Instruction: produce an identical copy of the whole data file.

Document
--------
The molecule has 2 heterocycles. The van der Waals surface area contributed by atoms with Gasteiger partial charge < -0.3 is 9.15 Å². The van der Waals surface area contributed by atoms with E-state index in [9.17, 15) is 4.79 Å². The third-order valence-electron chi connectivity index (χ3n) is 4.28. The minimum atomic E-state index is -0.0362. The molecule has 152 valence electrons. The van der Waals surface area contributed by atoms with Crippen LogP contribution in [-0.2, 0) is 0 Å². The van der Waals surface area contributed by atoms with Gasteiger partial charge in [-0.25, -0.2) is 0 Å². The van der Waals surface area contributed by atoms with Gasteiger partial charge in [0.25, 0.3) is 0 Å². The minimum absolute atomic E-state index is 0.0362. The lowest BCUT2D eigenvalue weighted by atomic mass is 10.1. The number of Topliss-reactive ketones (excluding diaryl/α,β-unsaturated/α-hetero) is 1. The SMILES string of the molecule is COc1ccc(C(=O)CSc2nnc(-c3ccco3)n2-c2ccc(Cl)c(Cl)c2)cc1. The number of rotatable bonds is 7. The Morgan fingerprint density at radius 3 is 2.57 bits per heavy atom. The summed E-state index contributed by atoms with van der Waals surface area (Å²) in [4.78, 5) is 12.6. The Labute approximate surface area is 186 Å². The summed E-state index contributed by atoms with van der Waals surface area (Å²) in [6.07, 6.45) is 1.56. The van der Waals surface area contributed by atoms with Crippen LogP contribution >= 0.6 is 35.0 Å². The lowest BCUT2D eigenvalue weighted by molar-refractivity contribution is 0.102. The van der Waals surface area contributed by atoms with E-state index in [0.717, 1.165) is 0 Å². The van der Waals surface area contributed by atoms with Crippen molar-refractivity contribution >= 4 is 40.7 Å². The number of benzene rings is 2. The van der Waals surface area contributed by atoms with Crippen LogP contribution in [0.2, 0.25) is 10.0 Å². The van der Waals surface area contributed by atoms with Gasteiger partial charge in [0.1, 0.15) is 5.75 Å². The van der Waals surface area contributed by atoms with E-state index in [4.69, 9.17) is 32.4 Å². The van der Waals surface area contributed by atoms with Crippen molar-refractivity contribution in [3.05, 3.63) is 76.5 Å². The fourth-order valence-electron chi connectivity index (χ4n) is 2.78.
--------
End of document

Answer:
The molecule has 2 heterocycles. The van der Waals surface area contributed by atoms with Gasteiger partial charge < -0.3 is 9.15 Å². The van der Waals surface area contributed by atoms with E-state index in [9.17, 15) is 4.79 Å². The third-order valence-electron chi connectivity index (χ3n) is 4.28. The minimum atomic E-state index is -0.0362. The molecule has 152 valence electrons. The van der Waals surface area contributed by atoms with Crippen LogP contribution in [-0.2, 0) is 0 Å². The van der Waals surface area contributed by atoms with Gasteiger partial charge in [-0.25, -0.2) is 0 Å². The van der Waals surface area contributed by atoms with Gasteiger partial charge in [0.25, 0.3) is 0 Å². The minimum absolute atomic E-state index is 0.0362. The lowest BCUT2D eigenvalue weighted by atomic mass is 10.1. The number of Topliss-reactive ketones (excluding diaryl/α,β-unsaturated/α-hetero) is 1. The SMILES string of the molecule is COc1ccc(C(=O)CSc2nnc(-c3ccco3)n2-c2ccc(Cl)c(Cl)c2)cc1. The number of rotatable bonds is 7. The Morgan fingerprint density at radius 3 is 2.57 bits per heavy atom. The summed E-state index contributed by atoms with van der Waals surface area (Å²) in [4.78, 5) is 12.6. The Labute approximate surface area is 186 Å². The summed E-state index contributed by atoms with van der Waals surface area (Å²) in [6.07, 6.45) is 1.56. The van der Waals surface area contributed by atoms with Crippen LogP contribution >= 0.6 is 35.0 Å². The lowest BCUT2D eigenvalue weighted by molar-refractivity contribution is 0.102. The van der Waals surface area contributed by atoms with E-state index in [0.717, 1.165) is 0 Å². The van der Waals surface area contributed by atoms with Crippen molar-refractivity contribution >= 4 is 40.7 Å². The number of benzene rings is 2. The van der Waals surface area contributed by atoms with Crippen LogP contribution in [0.2, 0.25) is 10.0 Å². The van der Waals surface area contributed by atoms with Gasteiger partial charge in [0.1, 0.15) is 5.75 Å². The van der Waals surface area contributed by atoms with E-state index in [4.69, 9.17) is 32.4 Å². The van der Waals surface area contributed by atoms with Crippen molar-refractivity contribution in [3.05, 3.63) is 76.5 Å². The fourth-order valence-electron chi connectivity index (χ4n) is 2.78.